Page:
Spa town in Austria
Bad Aussee is a town in the Austrian state of Styria, located at the confluence of the three sources of the Traun River in the Ausseerland region. Bad Aussee serves as the economic and cultural center of the Styrian part of the Salzkammergut lakes region. With a population of 5,086, the town is said to be the geographical midpoint of Austria, symbolized by a stone monument in the centre of town.
The town’s primary focus is on culture and tourism. Bad Aussee has a fine regional museum, the Kammerhofmuseum , which has exhibits regarding local traditions and customs, the salt trade and a collection of fossils found in the region. There is also a spa in the city centre, Vital Bad Aussee , that offers medicinal brine baths and the Kneipp Cure therapy, which was invented by the German priest Sebastian Kneipp. This therapy combines cold-water treatment, diets, and outdoor exercise. The town also sponsors a music festival that runs for several weeks in the spring of each year, called the Ausseer Jazzfrühling.
There are two ski regions accessible from Bad Aussee: Loser and Tauplitz . The Loser Ski Region boasts an amazing view of the Dachstein Glacier and has been recently modernized. At the Tauplitz Ski Region, you can also go cross-country skiing or sledding in the evening.
There are five lakes nearby Bad Aussee.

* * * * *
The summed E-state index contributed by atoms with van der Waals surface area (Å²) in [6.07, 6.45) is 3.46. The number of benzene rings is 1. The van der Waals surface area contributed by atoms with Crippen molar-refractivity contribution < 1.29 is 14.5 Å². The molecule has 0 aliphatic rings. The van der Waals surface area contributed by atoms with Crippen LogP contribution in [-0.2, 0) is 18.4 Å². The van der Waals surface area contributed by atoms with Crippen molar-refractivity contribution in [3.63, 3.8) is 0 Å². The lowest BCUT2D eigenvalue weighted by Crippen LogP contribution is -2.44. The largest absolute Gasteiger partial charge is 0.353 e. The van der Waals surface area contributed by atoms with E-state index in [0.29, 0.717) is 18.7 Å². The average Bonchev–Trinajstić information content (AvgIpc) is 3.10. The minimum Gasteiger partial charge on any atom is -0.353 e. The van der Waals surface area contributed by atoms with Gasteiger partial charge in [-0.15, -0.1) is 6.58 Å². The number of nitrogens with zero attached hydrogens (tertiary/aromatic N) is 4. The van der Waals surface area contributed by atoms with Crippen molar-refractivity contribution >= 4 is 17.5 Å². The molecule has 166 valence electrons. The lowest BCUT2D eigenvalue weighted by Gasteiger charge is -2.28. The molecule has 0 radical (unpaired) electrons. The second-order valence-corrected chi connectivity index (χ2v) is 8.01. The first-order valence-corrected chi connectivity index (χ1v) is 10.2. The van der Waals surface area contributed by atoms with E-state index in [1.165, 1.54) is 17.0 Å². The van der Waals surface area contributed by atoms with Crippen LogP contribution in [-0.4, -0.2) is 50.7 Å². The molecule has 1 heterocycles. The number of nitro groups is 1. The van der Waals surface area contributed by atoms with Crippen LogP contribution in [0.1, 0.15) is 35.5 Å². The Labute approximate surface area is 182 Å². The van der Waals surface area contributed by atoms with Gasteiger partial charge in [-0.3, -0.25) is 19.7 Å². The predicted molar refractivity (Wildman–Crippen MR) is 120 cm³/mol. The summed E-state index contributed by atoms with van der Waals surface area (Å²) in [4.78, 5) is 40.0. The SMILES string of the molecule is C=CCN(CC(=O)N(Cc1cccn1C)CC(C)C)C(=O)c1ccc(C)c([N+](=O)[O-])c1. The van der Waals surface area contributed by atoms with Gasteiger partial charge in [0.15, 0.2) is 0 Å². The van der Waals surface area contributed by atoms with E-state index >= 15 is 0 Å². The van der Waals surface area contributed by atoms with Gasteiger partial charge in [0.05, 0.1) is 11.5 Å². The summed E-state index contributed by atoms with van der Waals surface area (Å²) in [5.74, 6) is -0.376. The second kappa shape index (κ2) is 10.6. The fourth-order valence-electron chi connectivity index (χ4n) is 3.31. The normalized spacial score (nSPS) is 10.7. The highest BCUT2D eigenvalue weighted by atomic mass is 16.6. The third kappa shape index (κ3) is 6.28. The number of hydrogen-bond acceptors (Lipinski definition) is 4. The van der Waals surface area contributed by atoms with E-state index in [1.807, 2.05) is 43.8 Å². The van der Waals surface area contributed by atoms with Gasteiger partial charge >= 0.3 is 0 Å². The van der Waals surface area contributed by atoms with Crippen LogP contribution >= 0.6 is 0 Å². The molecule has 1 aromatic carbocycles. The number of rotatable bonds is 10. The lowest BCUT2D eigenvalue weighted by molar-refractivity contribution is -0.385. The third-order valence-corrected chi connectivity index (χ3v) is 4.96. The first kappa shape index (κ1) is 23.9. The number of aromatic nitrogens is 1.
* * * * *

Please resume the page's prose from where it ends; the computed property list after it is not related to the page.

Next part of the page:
Lake Altaussee is a picturesque body of water perched at the foot of the Loser mountain. There is a well-groomed foot path encircling the lake and the village of Altaussee rests on its shores.
Sommersbergersee is a smaller lake, which is not as deep as the other bodies of water in the region and is, as such, suitable for swimming at a much earlier date every year.
Lake Grundlsee, sometimes called das Steirische Meer (the Styrian Sea), is the largest lake in the state of Styria. At Grundlsee, you can rent an electric boat by the hour and there are public beaches distributed around it. Grundlsee is fed by two smaller lakes, Lake Toplitz (German: Toplitzsee) and Kammersee.
Toplitzsee, where the Nazis both tested weapons and allegedly dumped counterfeited currency, is the source of much local lore in the region. It is unique in that it has two layers of water, an upper one composed of fresh water and one beneath it made of salt water.
Kammersee is designated as the origin of the River Traun and can actually only be reached by boat from Toplitzsee. A small business offers guided tours to Kammersee in so-called Plätten, a flat-bottomed boats unique to the region, that were once used in the salt trade. During the reign of Maria Theresa, convicts chiseled an opening in the stone separating Kammersee from Toplitzsee in order to aid in the transportation of lumber.